• Analytical Skill: As a barrister, your ability to absorb and process a large amount of complex and detailed information both quickly and accurately will be immense not only for your growth but also for the growth of the set. So you must become someone who deals effectively with written, numerical and spoken information, whether it is from clients or instructing solicitors. 
  • Effective Communication: Since tenancy is you sharing space and working with other legal and non-legal personnel, all chambers you apply to will be looking for concrete evidence that you can communicate readily and clearly both verbally and in writing. Through how you communicate you can build effective working relationships while treating everyone with courtesy, empathy and respect. 
  • Commercial Awareness: In the set that you’ll be a tenant at, everyone will be expected to contribute to making the Chambers viable so you will be expected to have a good understanding of what a career in chambers entails, the negative as well as the positive aspects. If you are not financially organised you will be doing your application great harm. 

Unsuccessful Tenancy Applications

If you have been unsuccessful in securing a tenancy it’s not the end of the road, as there are other options you can take to continue in your quest to become a fully practising barrister. A common path unsuccessful applicants may take is to participate in a ‘third six’ at another Chambers, where they continue to work as a pupil for another six-month probationary period. Occasionally, pupils may be offered a third six at the set where they were a pupil, as a means of giving them a second shot at full tenancy. A third six can sometimes extend to a fourth six at the same or another Chambers. If you find yourself in this situation visit the Bar Council’s website as it advertises third six vacancies on their website. Another option is to remain at the Chambers as a squatter. As a squatter, you are different from a tenant in the sense that as a squatter you’ll be permitted to use chambers’ premises and receive work from the clerks, but you are not a member of the set. The other option is to take up a position as an employed barrister. If you have not been able to secure a tenancy you should not beat yourself up as in some cases the reason for failing to secure one might be that the Chambers did not have enough space to accommodate another tenant.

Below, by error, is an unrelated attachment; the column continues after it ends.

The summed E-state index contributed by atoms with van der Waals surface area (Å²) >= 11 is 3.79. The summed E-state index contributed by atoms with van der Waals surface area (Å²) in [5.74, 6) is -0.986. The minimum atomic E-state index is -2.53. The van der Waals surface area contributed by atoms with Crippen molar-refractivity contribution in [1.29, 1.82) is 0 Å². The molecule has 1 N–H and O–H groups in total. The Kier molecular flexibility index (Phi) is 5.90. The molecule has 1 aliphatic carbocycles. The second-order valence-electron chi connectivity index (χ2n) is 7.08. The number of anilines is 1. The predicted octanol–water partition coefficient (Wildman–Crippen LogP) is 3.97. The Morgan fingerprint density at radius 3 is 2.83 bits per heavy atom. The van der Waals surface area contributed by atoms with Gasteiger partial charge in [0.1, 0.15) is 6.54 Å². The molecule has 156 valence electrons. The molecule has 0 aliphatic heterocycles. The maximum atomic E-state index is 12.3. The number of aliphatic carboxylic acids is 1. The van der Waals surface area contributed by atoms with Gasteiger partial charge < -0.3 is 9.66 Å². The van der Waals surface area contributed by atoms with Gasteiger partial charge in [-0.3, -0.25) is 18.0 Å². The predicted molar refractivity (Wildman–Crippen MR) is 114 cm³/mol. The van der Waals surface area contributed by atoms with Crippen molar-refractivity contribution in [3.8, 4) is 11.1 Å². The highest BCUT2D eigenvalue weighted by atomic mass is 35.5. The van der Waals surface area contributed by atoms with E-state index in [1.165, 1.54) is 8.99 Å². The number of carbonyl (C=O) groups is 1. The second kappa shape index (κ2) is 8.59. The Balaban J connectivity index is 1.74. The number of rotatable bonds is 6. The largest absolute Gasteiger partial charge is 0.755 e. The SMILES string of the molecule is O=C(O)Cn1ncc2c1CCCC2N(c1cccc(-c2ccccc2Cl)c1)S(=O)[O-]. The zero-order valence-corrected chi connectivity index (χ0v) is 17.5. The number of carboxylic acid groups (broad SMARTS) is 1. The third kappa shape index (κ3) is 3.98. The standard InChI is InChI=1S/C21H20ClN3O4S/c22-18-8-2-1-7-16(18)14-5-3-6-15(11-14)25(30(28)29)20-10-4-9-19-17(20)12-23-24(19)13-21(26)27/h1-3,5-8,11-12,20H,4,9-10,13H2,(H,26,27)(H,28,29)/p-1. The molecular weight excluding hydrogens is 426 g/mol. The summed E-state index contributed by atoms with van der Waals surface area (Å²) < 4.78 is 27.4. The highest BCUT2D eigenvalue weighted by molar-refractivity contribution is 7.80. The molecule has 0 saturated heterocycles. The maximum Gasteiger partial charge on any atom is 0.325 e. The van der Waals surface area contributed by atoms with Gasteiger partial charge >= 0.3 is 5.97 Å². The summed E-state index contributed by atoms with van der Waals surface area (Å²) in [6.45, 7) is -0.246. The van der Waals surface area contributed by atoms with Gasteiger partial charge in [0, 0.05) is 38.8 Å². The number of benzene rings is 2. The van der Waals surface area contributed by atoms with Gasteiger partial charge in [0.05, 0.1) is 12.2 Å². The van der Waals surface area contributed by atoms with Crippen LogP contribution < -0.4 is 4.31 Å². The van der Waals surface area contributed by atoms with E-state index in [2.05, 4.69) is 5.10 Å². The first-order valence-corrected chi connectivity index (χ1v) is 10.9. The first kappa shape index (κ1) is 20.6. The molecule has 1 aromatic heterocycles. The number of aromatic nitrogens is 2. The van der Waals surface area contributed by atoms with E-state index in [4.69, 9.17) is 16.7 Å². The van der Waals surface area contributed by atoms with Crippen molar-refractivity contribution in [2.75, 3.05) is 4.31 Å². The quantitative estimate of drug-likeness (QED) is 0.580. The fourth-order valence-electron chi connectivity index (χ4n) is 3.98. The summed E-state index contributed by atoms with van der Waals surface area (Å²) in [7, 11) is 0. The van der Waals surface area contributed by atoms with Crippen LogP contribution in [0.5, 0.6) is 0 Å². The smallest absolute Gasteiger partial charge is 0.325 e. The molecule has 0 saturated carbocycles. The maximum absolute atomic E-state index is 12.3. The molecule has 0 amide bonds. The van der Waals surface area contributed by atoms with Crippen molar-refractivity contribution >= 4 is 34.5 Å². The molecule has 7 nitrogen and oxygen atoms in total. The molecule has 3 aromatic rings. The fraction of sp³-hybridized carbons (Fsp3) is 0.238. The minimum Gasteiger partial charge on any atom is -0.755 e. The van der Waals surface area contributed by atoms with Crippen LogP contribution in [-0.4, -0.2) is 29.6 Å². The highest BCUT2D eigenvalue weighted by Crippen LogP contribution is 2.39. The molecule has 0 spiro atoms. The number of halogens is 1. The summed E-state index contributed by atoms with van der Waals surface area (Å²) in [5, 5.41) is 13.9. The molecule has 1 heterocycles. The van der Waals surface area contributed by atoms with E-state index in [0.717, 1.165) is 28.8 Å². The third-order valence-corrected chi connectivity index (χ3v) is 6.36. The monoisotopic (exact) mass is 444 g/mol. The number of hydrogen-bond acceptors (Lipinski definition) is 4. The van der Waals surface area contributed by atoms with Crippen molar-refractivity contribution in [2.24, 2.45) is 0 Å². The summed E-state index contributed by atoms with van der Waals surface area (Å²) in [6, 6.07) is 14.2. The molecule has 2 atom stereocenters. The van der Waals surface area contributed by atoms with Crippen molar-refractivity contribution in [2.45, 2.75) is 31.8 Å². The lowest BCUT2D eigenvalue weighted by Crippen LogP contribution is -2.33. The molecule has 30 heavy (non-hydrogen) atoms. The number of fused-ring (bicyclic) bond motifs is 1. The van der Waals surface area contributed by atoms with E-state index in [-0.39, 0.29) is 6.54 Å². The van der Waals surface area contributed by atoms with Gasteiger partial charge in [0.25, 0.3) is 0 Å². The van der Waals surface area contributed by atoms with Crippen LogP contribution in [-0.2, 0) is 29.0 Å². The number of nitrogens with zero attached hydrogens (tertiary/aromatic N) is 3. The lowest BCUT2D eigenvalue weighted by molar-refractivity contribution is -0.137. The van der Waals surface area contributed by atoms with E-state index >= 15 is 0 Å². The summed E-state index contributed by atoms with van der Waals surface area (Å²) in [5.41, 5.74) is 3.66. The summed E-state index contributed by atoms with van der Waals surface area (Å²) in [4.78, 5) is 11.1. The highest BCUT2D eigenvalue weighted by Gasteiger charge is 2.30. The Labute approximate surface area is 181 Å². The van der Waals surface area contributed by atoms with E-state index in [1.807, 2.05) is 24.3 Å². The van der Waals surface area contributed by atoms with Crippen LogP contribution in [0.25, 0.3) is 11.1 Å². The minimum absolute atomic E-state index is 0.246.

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Charles is a writer, practising lawyer and personal trainer who loves learning and developing himself. He graduated from Middlesex University, London with eight first-class grades in the second and third years of his law degree, and received a postgraduate offer from Cambridge University. He loves strength training, boxing and encouraging people to succeed in their pursuits (legal ones)